This study investigated the potential of adapted fungi isolated from textile effluent containing a mixture of azo which were used in the bioremediation analysis. Around 4 organisms with a potential for color removal was selected and were found to be Aspergillus sp., Penicillium sp., Fusarium sp. and Mucor sp. These organisms were compatible with each other hence they could both be used in bioremediation as individual pure cultures as well as a consortium. On analyzing the treatment trials with the individual cultures and consortium it was found out that the consortium was found to be effective in bioremediation when compared to individual fungal strains. The fungal consortium was able to reduce color upto 75%, organic load to 50% and total solids upto 54%. This study also presents the standardization of organic load concentration, pH, retention time, inoculum concentration and incubation temperature required to decolorize the azo textile effluent. Langmuir and Freundlich adsorption isotherms have been used to investigate with adapted fungal consortium on removal of toxic pollutants (dye), the best fitting was observed in both monolayer model (R2 about 0.98) as well as Freundlich model in an experimental data with used dye (R2 about 0.92). GCMS analysis performed for the treated effluent under optimized condition (Retention time -5 days; pH-6; Organic loading rate-100%; Incubation temperature -27°C; and Inoculum concentration-5%) confirmed that the sample treated was devoid of any toxic end products.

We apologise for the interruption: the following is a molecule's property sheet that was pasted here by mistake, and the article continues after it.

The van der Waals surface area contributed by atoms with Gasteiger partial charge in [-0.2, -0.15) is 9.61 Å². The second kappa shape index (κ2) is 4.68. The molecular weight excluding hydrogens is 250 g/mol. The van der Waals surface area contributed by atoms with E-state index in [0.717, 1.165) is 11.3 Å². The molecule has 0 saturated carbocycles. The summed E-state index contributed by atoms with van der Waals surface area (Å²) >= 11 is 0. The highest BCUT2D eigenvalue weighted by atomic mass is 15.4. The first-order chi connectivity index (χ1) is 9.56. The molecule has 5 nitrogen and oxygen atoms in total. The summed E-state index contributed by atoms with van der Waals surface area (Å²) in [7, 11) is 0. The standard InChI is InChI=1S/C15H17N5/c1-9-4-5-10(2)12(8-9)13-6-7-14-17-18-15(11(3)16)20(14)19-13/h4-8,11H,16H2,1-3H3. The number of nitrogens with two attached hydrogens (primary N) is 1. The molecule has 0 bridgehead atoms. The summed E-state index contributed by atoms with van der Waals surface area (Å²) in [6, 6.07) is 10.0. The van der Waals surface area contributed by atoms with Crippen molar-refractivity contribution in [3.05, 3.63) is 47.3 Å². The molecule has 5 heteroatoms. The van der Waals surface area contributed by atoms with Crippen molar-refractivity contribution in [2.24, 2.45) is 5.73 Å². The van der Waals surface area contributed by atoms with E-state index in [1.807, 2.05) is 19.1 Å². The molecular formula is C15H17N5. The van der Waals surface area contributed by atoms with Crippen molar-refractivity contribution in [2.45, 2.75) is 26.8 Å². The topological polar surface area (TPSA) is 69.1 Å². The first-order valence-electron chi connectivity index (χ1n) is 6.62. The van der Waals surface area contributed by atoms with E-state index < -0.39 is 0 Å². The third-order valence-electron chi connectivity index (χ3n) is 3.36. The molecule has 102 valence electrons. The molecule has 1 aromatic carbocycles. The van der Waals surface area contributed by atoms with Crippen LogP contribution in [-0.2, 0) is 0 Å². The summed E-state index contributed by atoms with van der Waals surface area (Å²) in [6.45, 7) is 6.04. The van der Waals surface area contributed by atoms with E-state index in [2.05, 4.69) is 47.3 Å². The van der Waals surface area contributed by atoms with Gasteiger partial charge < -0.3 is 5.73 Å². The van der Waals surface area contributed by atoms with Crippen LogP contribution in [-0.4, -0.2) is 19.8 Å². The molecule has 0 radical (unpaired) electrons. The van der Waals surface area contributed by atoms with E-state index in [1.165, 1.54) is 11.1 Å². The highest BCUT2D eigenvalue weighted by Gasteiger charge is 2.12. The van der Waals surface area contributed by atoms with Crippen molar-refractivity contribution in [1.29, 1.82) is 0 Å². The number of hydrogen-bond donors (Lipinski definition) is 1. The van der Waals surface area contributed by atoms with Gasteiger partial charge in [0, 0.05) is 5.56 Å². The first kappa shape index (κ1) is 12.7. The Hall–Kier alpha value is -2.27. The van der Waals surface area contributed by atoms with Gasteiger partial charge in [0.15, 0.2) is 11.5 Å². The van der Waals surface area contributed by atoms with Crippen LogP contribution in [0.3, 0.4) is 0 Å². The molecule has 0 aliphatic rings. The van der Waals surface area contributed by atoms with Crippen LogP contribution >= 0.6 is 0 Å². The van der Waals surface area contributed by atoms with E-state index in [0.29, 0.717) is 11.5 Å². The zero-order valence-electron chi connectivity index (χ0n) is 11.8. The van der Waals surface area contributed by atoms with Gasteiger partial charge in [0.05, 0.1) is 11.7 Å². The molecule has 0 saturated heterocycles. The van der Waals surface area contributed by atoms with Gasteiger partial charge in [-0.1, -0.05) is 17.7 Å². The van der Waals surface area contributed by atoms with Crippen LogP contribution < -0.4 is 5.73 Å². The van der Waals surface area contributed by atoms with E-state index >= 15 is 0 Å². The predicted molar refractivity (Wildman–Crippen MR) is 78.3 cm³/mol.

R. Rajendran, S. Karthik Sundaram, B.V. Sridevi, P. Prabhavathi and V. Gopi, 2012. Biodetoxification of Azo Dye Containing Textile Effluent Through Adapted Fungal Strains. Journal of Environmental Science and Technology, 5: 29-41.